Building A Chicken Coop? Checkout These FREE Plans!


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Categories: DIY

If you’re going to get chicks this spring, or need a new home for your flock, you’ll love this free chicken coop plan. When it comes to building your own chicken coop, it’s important to make sure it’s large enough for your brood. This coop is meant to house five chickens that also have access to a large run.

Necessary Tools

To use this free chicken coop plan, you will need the following tools and supplies.

Flooring

(8) 2×6 boards cut to 5-foot lengths

(1) 5’x5’ square 1/2” plywood

4-inch wood screws (for base, sides, and roof studs)


Sides

(28) 2×4 cut into 5-foot lengths

(4) 4×4 cut into 2-foot lengths

(4) 3/4-inch 4′ x 5’ plywood (exterior sides)

½-inch hardware cloth or other material for triangular opening and ventilation gap

Roof

(6) 4-foot 2×4 studs cut at 22 degree angle

White 5’ x 4′ corrugated tin

2-inch roofing screws with nuts and washers

Building the Base

"We first started out with 5-foot long boards of salvaged pallet wood. The boards were 1-inch thick, so there was no concern they weren’t strong enough to hold up the wood structure. Although our wood was salvaged, 2×6 boards would be perfect for the floor. Purchase them in 10-foot lengths to save a bit of money. If you use pallet wood, first make sure it’s safe for DIY projects by looking to see if it’s heat treated."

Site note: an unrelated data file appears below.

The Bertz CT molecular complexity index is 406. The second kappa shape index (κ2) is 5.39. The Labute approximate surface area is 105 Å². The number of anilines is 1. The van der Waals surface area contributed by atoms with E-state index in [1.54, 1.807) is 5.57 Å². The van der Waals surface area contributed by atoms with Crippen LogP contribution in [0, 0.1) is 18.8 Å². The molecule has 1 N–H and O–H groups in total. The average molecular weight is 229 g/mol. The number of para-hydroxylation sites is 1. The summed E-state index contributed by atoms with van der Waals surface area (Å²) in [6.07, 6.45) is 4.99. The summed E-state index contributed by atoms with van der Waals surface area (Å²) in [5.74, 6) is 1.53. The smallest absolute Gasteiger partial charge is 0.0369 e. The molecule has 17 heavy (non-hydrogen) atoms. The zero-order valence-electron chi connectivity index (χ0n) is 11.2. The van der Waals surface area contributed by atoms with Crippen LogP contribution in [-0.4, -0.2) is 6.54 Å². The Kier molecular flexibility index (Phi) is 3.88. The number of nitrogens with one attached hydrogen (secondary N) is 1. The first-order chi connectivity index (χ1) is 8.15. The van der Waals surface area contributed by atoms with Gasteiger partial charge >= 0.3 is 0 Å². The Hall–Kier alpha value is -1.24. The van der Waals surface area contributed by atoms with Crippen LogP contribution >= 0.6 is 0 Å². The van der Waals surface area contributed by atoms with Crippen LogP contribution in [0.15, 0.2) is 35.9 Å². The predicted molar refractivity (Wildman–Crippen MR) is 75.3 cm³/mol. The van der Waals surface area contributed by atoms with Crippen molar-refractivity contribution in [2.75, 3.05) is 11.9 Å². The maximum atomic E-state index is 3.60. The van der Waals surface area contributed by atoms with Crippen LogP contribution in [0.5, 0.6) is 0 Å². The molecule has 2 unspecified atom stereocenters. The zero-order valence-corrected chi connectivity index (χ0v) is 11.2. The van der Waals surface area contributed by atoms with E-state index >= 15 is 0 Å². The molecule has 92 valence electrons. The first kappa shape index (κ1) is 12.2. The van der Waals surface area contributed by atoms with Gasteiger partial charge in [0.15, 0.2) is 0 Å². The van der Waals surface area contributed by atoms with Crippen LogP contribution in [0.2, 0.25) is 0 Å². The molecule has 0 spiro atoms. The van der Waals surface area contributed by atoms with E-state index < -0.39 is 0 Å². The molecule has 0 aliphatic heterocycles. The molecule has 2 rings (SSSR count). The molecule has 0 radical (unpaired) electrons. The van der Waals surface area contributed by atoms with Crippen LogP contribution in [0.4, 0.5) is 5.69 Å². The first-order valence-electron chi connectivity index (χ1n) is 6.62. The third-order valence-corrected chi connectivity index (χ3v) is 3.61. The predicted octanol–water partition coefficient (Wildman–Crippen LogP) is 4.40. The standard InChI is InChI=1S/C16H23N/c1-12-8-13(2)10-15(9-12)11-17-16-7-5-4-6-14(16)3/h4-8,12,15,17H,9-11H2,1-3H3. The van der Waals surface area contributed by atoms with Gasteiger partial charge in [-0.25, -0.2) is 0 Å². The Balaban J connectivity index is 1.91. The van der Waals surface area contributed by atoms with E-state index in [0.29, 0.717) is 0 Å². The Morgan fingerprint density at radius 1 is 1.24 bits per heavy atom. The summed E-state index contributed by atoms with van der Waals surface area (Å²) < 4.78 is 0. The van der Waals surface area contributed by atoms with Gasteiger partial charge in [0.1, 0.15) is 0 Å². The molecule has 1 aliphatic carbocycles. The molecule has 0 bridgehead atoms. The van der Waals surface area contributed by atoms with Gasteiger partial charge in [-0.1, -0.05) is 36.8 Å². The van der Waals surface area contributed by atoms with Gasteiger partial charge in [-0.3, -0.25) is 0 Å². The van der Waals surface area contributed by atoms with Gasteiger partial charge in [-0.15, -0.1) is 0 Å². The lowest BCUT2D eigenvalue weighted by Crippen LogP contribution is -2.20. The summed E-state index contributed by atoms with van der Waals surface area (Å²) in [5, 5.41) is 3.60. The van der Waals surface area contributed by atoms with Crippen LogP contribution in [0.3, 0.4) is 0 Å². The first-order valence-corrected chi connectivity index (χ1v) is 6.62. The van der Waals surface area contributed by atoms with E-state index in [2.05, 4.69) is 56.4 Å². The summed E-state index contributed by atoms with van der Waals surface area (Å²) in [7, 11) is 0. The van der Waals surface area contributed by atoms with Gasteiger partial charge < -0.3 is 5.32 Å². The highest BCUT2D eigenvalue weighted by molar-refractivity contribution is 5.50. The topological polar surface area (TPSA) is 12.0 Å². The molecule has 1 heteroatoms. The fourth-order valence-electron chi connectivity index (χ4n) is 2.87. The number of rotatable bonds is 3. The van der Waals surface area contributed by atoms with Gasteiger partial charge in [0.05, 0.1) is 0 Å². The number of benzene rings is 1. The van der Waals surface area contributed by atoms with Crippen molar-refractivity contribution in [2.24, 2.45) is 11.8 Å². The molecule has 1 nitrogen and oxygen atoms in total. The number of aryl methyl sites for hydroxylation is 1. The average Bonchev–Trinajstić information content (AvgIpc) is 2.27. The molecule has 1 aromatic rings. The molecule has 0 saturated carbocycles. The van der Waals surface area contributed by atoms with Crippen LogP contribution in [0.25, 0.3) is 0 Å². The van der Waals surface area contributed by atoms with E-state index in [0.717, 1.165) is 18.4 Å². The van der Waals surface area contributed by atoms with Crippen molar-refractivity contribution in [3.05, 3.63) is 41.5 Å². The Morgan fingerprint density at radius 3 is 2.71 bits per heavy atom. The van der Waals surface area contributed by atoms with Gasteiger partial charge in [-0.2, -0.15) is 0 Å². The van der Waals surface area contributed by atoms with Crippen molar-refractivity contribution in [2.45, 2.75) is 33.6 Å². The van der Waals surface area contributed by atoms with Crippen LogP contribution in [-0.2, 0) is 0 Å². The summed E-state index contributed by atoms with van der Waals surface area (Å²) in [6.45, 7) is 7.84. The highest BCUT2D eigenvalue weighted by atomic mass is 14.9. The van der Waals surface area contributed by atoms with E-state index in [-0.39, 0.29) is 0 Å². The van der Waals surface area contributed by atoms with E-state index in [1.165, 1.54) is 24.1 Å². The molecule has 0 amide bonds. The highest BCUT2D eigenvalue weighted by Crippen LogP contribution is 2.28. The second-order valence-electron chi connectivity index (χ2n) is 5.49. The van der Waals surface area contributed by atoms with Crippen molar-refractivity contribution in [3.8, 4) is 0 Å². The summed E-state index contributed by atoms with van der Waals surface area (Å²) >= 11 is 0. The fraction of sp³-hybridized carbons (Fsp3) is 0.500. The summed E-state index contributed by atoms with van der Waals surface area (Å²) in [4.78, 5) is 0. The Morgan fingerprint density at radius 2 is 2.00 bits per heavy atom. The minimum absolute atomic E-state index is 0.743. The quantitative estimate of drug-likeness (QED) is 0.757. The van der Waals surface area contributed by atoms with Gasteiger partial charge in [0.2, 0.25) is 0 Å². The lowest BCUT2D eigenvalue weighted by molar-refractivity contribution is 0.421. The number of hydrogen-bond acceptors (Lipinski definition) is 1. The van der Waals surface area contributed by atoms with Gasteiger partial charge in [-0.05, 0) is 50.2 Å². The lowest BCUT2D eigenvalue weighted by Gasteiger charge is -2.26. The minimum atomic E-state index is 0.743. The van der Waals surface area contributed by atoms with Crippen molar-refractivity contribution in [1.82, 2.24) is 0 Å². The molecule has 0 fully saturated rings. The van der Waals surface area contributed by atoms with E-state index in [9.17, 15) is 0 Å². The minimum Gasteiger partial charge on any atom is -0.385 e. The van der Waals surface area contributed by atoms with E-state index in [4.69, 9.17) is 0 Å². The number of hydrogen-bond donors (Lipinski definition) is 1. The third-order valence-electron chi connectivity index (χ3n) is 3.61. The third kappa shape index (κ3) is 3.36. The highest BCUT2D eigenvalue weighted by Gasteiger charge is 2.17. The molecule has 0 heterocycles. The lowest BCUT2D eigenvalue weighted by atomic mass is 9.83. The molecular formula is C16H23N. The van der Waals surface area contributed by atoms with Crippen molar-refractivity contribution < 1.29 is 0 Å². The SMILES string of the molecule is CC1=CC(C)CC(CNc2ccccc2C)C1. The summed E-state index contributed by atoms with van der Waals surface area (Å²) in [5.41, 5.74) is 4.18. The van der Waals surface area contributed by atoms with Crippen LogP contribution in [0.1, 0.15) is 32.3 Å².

Framing the Walls

"We framed all four walls using 2 x 4 studs that were cut to 5 feet in length. We purchased 10-foot studs, then cut them ourselves to 5-foot lengths. To construct each wall, we screwed a 2×4 to the base which created a sturdy load-bearing base for the walls and roof."

Framing the Roof

Using a miter saw, we angled 2 x 4 studs to 22 degrees, then attached them to a center beam with 4-inch wood screws to frame the roof. We screwed the studs from underneath the beam and upwards, angling the screws so they firmly attached to the 2 x 4’s. We also attached the roof to the walls by angling the screws downward and into the frame. An 8-inch overhang on each side ensures rain can easily slide off the roof without getting into coop, and it stays dry in stormy weather.

Adding Exterior Walls

Completing the Roof

Finish Reading article and find the plans at CountrySideNetwork

via CountrySideNetwork

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